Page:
“Sometimes you have to go slow to go fast”.
That is the motto Maiko Winkler-Chin said she has relied on many times in life, especially during periods of transitions.
“I have a lot of wise friends and they have taught me this. When you are meeting people, it’s important to take the time to really get to know them, who they are and where they came from. Then, you can build that trust and the work you do together becomes easier and the change you want to make happen comes much quicker”.
It’s the kind of philosophy that should serve her well in her current role as the Director of the Office of Housing for the City of Seattle. She came on board the administration of Mayor Bruce Harrell in March of 2022. This after spending nearly 2 decades working for the Seattle Chinatown International District Preservation and Development Authority or SCIDpda. She left her position of Executive Director for the organization earlier this year. Winkler-Chin said like this city and the changes it’s going through, she’s feeling a similar sense of uncertainty that comes with any new job.
“It’s a weird and unsettling time for a lot of things as we are coming out of this pandemic,” said Winkler-chin. “I am still transitioning. I feel like the city is transitioning after everything that’s happened. But I have to focus on the job and right now it’s about “How do you plan things and get them implemented in a city that is known to plan forever and not get things done?”
Winkler-Chin will be honored with the Leadership in Community Development award at the International Examiner’s annual Community Voices Award fundraiser on Thursday, October 27 at Joyale Seafood Restaurant.
Defining her goals and making them a reality helped shape Winkler-Chin’s life & career. She was born in Japan and moved to Hawaii with her family when she was 5 years old. She later moved to the Pacific Northwest to attend college and found a calling in helping communities that don’t always get the chance to be seen and heard.
“One of my goals, in my current job and during my time at SCIDpda, is to make sure our community is represented in all of its richness,” said Winkler-Chin. “We are so diverse. I see that just by walking through the 7th floor of the Mayor’s office. People in this city come from all various backgrounds and the resources we put into our neighborhoods need to reflect that”.
One of the biggest issues Winkler-Chin is facing is housing affordability and availability . Her vision is to think beyond investing in more housing but finding ways to meet a community’s needs in a responsible way.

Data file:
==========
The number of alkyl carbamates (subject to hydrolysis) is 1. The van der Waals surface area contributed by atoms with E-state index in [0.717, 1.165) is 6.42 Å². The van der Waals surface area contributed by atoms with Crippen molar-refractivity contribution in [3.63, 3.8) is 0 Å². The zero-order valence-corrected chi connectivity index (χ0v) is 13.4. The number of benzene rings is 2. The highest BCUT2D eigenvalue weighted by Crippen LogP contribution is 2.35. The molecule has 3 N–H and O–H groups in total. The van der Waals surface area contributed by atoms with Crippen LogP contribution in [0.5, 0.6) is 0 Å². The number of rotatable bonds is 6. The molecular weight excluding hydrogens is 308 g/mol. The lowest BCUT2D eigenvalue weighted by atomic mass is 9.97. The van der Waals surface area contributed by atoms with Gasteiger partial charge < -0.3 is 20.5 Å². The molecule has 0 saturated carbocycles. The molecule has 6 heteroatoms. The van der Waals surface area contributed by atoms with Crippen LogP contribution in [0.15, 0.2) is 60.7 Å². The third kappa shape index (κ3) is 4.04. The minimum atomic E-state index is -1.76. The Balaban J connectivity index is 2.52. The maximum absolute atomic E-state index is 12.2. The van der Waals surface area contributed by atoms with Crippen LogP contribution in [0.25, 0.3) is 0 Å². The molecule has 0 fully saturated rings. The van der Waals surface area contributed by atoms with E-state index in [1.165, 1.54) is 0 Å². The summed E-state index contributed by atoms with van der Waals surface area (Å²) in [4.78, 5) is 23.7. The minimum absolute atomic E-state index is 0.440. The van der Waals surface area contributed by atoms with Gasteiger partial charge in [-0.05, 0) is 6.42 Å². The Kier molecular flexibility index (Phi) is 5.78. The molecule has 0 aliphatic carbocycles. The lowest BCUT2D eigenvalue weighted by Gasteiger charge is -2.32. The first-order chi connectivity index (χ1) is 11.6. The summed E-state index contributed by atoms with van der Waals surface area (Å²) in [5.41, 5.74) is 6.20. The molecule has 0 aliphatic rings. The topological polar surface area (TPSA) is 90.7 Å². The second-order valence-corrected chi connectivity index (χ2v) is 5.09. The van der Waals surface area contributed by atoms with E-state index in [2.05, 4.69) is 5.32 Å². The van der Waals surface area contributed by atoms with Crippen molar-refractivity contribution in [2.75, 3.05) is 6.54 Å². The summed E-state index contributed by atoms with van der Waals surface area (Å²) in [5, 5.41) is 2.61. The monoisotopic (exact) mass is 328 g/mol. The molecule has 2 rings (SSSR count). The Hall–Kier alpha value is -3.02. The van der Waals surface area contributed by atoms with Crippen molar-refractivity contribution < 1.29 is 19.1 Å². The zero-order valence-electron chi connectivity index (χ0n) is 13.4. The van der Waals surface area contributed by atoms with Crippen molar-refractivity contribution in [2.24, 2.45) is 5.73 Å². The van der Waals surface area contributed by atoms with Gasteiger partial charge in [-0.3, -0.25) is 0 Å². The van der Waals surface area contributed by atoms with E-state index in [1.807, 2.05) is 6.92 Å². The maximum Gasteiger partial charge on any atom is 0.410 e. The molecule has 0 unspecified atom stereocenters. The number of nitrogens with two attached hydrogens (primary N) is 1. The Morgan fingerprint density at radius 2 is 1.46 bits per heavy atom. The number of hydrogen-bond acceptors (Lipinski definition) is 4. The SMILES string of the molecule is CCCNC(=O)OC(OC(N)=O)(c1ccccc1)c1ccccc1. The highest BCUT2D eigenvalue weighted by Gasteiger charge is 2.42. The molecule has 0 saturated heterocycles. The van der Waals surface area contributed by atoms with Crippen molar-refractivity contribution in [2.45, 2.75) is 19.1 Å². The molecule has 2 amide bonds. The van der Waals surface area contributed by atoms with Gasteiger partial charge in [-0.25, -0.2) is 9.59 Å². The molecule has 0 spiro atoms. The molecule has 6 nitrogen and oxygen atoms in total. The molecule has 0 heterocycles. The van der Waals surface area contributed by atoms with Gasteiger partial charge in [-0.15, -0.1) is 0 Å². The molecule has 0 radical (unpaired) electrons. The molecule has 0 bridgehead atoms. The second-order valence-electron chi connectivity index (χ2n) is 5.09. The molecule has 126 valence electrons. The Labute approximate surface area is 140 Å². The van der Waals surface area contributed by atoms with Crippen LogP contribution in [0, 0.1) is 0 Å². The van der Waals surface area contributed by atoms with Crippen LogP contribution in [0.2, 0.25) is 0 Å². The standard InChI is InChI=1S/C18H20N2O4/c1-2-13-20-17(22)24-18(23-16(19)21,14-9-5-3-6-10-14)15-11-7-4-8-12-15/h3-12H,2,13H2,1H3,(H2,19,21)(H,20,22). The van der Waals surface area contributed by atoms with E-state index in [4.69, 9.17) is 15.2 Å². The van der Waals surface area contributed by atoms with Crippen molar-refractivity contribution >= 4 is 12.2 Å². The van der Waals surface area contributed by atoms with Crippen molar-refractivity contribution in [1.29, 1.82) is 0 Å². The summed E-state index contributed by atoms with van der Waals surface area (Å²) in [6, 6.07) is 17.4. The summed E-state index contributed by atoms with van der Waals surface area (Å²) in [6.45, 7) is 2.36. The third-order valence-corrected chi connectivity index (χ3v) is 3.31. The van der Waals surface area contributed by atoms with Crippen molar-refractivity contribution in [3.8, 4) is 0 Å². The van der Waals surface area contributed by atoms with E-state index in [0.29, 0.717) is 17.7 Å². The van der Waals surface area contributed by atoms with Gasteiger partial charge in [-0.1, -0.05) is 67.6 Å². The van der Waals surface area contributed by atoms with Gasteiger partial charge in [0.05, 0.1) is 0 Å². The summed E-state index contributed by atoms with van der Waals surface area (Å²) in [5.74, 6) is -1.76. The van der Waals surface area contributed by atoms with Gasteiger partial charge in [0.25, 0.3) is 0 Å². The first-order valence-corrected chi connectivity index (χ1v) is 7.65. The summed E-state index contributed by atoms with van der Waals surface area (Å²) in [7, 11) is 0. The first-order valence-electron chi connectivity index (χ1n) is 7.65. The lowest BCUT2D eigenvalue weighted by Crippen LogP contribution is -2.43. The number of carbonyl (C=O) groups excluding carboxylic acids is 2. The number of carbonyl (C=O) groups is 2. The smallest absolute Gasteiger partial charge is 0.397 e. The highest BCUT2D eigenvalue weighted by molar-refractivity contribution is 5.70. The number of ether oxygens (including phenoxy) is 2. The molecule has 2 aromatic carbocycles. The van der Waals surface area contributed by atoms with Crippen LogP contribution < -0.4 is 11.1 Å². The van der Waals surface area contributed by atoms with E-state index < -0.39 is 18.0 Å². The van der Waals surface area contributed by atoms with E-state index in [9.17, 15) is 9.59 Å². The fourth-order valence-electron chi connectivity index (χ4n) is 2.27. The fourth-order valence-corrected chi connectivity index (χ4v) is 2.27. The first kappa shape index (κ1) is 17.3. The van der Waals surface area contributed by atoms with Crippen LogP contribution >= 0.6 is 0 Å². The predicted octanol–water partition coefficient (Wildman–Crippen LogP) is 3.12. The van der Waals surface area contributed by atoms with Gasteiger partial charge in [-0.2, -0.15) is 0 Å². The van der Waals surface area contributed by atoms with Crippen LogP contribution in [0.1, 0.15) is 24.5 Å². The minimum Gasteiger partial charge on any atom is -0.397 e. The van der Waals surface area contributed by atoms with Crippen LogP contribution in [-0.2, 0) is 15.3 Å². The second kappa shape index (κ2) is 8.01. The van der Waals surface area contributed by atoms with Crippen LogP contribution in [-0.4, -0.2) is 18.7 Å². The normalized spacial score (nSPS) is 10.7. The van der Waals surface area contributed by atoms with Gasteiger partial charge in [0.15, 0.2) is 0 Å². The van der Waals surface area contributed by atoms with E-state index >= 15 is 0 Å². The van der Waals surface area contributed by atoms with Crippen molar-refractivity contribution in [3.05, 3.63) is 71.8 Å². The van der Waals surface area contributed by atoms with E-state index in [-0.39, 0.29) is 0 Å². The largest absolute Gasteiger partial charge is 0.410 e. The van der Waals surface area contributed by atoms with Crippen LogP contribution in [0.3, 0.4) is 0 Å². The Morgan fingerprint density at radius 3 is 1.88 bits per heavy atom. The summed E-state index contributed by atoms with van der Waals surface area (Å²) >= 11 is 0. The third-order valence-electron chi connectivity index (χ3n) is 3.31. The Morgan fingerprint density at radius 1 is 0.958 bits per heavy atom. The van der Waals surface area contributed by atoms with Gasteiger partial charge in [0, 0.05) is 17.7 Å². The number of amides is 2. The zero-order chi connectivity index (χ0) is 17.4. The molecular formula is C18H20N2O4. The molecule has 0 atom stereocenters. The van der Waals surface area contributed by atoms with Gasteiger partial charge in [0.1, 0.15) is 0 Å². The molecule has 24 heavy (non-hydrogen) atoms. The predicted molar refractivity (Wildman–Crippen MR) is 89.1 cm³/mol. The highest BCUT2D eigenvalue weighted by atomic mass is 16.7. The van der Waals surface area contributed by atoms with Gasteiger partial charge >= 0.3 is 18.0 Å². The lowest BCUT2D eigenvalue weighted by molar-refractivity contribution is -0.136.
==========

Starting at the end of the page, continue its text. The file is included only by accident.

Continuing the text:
“We do have to find tools to create as much housing as possible but we also have to think about how these structures are going up. They need to meet multiple public benefits,” said Winkler-Chin. “I learned from working in the CID that buildings aren’t just where people live, they can also be where people work and gather. There could be shops and other businesses in the lower floors of a new apartment. Building the unit is not the end goal.”
It’s clear Winkler-Chin is community-minded and wants to pass that lesson on to the younger generation, including her 19 year old daughter who’s now attending college in Southern California.
“When she was younger, it was really important for me to show her our neighborhood and that she gets the concrete association of what I did for my work. She knew I worked in this building and that grandpa used to live in that building. It builds a sense of history and she understood that.”
As for what’s next for Winkler-Chin, she said it’s as important for her to slow down and look back, while also looking forward.
“Know your past history and let that be your launching point,” said Winkler-Chin. “You change all the time as a person but it’s important to know how you end up here. When people recognized me for my work, I would say it’s because others have believed in me and allowed me to do things. I got here because my family let me do it and my mentors let me do it. I am just lucky that I have people around me who care and people who care about our neighborhood”.
In 2022, the International Examiner will hold our Community Voice Awards gala in person and online, on Thursday, October 27, 2022. Every year, we honor people and organizations who have shown leadership and who have had a positive impact on the Asian American, Native Hawaiian and Pacific Islander communities. We plan on holding it in person at Joyale in Chinatown-ID, where a 10-course dinner will be served! There is also an option to attend the event online.
We are excited to announce our 2022 CVA Honorees: Theresa Fujiwara (Lifetime Achievement Award), Maiko Winkler-Chin (Leadership in Community Development), Refugee Artisan Initiative – Ming Ming Tung Edelman (Leadership in Business), Drag and Drop Creative (Leadership in Arts), and Starla Sampaco (Tatsuo Nakata Leadership Award). Special Recognition will go to Kerry Taniguchi, Matt Chan and Gary Iwamoto.
You can buy tickets for either virtual or in person here.
If you would like to sponsor this year’s Community Voice Awards, a full range of sponsorship levels are available to fit your budget. You can find all the details here.